Isaiah 52:13 – 53:3

"Behold, my servant shall act wisely; he shall be high and lifted up, and shall be exalted. . . . He was despised and rejected by men; a man of sorrows, and acquainted with grief; and as one from whom men hide their faces he was despised, and we esteemed him not."

Exile was the fate of God's old covenant people because they rejected His righteous rule (Lev. 26:14–39; Isa. 39; Hos. 1:2–5; 5:14). Sin led to the exile, so even though the Lord could use Cyrus to bring His people back to their homeland (Isa. 45:1–13), something else would have to be done to restore their relationship to God if they were never to be cast out again. God would have to establish His kingdom—His blessed presence would have to break into history, removing the transgressions that kept His people from seeing His face and guaranteeing their heavenly citizenship forever.

Only by a sovereign work could this kingdom be established (52:3–6, 10). Moreover, since the Lord's kingdom and the Davidic kingdom were to be one and the same as an eternal kingdom (2 Sam. 7:1–17; Ps. 110), this kingdom could come only through the Son of David. In other words, God would have to do this work through the Messiah, a holy King who could atone for the sins of His people and establish them in righteousness.

Isaiah told the exiles this would happen through the work of the Suffering Servant (52:13–53:12). Christians have long insisted that this Suffering Servant is Jesus, while Jews contend that He is the nation of Israel. Who is right? Well, the Suffering Servant in Isaiah's famous passage is clearly an individual, for 53:8 distinguishes the Servant from "my people," that is, Israel. Still, modern Jews are not wholly incorrect, although they miss the essential point. Isaiah does refer to Israel as the Lord's servant, and this servant's vocation was to be righteous (44:1, 21; 45:4; 53:11; 60:3). Yet the nation of Israel was unrighteous (1:1–20; Rom. 3:9). An ideal Israel was needed who could serve God in righteousness, a man who would embody and represent Israel before the Lord in order to fulfill Israel's vocation. This man could only be the Messiah (Isa. 9:1–7; 11; 42:1–9; 49:1–7). Indeed, the Suffering Servant is Israel, the ideal and perfect Israel—Jesus Christ.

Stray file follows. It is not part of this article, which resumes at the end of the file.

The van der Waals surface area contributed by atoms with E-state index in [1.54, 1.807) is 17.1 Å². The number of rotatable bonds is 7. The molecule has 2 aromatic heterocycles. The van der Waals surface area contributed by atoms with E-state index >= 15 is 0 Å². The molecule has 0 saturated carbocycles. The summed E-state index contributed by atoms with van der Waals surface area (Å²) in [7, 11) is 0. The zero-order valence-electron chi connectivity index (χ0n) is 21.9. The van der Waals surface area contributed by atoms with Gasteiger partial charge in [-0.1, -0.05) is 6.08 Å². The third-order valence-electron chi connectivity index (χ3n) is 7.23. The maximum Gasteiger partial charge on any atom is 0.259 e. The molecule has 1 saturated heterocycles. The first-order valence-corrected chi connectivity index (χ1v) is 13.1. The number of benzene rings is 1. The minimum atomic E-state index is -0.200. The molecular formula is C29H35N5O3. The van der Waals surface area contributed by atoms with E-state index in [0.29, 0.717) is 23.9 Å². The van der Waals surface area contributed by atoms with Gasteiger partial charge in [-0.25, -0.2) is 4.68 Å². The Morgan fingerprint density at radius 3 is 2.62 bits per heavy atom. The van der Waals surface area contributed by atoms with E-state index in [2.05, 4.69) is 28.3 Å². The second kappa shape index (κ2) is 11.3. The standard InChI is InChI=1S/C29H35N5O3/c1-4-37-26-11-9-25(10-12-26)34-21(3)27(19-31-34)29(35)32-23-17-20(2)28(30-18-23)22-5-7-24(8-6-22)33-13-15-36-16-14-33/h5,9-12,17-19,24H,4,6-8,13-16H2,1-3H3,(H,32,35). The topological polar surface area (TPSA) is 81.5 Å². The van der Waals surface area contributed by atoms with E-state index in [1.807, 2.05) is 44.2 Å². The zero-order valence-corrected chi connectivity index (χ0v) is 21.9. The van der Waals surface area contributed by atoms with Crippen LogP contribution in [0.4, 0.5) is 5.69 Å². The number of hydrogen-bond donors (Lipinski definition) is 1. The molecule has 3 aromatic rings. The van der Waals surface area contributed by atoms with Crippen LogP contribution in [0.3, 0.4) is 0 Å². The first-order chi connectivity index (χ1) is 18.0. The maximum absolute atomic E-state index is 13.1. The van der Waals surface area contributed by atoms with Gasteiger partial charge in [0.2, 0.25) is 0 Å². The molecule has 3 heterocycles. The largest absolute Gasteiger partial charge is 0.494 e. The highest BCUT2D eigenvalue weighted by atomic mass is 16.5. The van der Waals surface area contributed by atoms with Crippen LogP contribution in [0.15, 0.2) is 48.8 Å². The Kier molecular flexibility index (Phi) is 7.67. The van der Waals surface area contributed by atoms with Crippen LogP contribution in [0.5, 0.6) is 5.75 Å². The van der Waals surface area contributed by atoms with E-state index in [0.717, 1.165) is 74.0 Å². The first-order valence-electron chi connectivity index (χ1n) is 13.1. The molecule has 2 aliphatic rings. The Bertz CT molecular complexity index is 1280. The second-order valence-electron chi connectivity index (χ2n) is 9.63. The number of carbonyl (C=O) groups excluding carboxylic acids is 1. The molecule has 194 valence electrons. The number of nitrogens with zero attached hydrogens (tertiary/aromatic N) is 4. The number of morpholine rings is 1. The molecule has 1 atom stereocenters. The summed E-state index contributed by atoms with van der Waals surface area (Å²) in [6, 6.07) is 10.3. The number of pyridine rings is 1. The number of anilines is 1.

This Servant "shall be high and lifted up, and shall be exalted" (52:13), an image of majesty and awe. Yet this exaltation does not occur in a manner that human beings would expect. The Servant is not lifted high because of some kind of outer beauty or evident regal stature, for He is "marred, beyond human semblance" (v. 14) and has "no form or majesty that we should look at him, and no beauty that we should desire him" (53:2). No, humiliation is the path for the Suffering Servant's exaltation.

Coram Deo

John Calvin comments on today's passage as to why salvation through the Suffering Servant is so despised the world over: "The loftiness of the mystery is a reason why it scarcely obtains credit in the world. It is reckoned to be folly, because it exceeds all human capacities." Achieving exaltation through suffering is a strange thing indeed. It is foolishness in our way of doing things, but it is wisdom in God's economy. We should never diminish the scandal of the cross.

For Further Study